2. Observations

BRI 0952-0115 [(J2000) RA = 09:55:00.1, Dec = –01:30:07.1] was observed with the IRAM six-element interferometer (PdBI) in 3 observing runs (Jan. 15, Jan. 16, Jan. 17, 2011) in the extended B configuration, and in 2 observing runs (Mar. 11, Mar. 20, 2011) in the compact C configuration. We tuned the receivers to 349.77 GHz, which is the frequency of the [CII]157.741 μm line at redshift z = 4.4337 (Guilloteau et al. 1999).

The beam size resulting from the B+C configurations using natural weighting is 1.08′′ × 0.66′′, with a position angle of 20 degree. The 1σ sensitivity achieved by the observations is 0.5 Jy km s-1 beam-1 in the 350 MHz (i.e. 300 km s-1) channel associated with the velocity-integrated [CII] emission map (see Figs. 1 and 2), and 0.5 mJy beam-1 in the 3.2 GHz (i.e. 3300 km s-1) line-free channels used to determine the continuum. We also obtain a higher resolution map, characterized by a synthesized circular beam of 0.5′′ and 1σ sensitivity of 0.8 Jy km s-1 beam-1, by weighting the visibilities with an inverted Gaussian taper.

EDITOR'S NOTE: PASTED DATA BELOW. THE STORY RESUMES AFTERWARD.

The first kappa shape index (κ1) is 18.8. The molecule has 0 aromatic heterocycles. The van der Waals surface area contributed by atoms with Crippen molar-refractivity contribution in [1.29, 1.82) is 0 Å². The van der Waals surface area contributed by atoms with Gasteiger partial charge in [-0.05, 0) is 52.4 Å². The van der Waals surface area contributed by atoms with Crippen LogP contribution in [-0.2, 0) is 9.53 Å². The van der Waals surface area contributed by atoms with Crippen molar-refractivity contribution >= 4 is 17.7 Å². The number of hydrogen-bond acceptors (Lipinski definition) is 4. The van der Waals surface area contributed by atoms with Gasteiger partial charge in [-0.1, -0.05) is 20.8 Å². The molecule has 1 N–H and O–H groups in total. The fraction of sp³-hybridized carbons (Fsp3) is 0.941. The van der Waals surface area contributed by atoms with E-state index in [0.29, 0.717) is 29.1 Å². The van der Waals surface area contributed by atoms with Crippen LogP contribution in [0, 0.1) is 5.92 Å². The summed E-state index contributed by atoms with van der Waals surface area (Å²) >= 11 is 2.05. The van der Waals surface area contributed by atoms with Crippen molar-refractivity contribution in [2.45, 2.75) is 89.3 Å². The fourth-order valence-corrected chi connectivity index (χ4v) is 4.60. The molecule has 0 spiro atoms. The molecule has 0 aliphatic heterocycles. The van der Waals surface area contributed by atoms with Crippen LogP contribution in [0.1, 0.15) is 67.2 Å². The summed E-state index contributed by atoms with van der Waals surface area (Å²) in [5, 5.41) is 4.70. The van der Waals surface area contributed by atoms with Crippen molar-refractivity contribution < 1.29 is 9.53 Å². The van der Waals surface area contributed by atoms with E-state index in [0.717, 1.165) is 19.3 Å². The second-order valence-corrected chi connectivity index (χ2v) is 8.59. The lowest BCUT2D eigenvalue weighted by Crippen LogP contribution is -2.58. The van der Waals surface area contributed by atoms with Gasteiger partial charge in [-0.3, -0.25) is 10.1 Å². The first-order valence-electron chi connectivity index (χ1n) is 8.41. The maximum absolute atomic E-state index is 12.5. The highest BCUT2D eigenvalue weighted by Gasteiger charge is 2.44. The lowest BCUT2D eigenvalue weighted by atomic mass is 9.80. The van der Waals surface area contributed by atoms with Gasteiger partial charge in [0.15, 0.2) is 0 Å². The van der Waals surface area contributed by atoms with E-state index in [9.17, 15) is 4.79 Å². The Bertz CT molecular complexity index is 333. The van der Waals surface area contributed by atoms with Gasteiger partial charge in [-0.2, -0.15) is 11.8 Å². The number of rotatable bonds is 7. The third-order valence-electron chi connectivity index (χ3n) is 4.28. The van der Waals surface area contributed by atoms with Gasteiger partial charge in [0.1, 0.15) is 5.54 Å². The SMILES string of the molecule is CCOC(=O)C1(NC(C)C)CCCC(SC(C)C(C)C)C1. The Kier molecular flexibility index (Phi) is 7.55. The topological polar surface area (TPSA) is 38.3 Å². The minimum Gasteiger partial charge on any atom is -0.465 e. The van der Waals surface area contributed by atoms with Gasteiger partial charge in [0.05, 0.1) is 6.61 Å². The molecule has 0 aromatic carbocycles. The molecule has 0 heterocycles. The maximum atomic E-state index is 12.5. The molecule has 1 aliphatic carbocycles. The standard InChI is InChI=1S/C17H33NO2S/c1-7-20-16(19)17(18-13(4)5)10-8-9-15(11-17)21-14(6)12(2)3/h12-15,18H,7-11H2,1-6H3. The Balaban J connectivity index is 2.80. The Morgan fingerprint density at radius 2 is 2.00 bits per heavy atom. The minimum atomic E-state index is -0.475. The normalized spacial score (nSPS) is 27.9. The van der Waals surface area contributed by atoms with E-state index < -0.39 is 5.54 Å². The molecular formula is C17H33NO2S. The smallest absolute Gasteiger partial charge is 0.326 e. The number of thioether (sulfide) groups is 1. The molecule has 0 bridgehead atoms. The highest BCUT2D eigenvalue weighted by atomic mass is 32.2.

The spectral setup provides a velocity coverage of  ~3600   km   s-1, i.e.  ~3.6 GHz. A total time of 7.1 hours were spent on-source. The weather conditions were acceptable with precipitable water vapor 1.5  < pwv <  6.0 mm, which correspond to a typical atmospheric transmission  ~0.4−0.8. We adopt as flux calibrators the following sources: 3C 84, 3C 273, MWC 349. The absolute flux calibration uncertainty is 20%. The data were analyzed by using CLIC and MAPPING (within the GILDAS-IRAM package1).

Table 2

Properties of the BRI 0952-0115 components compared with optical observations by Lehár et al. (2000): right ascension; declination; flux of each component not corrected for the lensing magnification factor.

3. Results